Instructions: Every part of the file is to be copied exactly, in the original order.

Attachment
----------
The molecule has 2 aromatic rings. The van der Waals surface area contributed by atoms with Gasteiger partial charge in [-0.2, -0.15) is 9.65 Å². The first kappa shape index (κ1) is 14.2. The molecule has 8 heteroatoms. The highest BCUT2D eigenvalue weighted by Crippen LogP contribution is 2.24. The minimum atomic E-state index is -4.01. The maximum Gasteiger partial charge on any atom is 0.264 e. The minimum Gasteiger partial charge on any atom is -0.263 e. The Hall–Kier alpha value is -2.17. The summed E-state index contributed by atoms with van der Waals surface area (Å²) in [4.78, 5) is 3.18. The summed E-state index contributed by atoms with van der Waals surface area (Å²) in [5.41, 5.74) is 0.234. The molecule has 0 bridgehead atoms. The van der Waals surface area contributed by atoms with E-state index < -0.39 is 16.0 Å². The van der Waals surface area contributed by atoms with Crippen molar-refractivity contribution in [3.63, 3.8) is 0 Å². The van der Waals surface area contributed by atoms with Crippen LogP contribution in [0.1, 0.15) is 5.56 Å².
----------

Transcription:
The molecule has 2 aromatic rings. The van der Waals surface area contributed by atoms with Gasteiger partial charge in [-0.2, -0.15) is 9.65 Å². The first kappa shape index (κ1) is 14.2. The molecule has 8 heteroatoms. The highest BCUT2D eigenvalue weighted by Crippen LogP contribution is 2.24. The minimum atomic E-state index is -4.01. The maximum Gasteiger partial charge on any atom is 0.264 e. The minimum Gasteiger partial charge on any atom is -0.263 e. The Hall–Kier alpha value is -2.17. The summed E-state index contributed by atoms with van der Waals surface area (Å²) in [4.78, 5) is 3.18. The summed E-state index contributed by atoms with van der Waals surface area (Å²) in [5.41, 5.74) is 0.234. The molecule has 0 bridgehead atoms. The van der Waals surface area contributed by atoms with E-state index < -0.39 is 16.0 Å². The van der Waals surface area contributed by atoms with Crippen molar-refractivity contribution in [3.63, 3.8) is 0 Å². The van der Waals surface area contributed by atoms with Crippen LogP contribution in [0.1, 0.15) is 5.56 Å².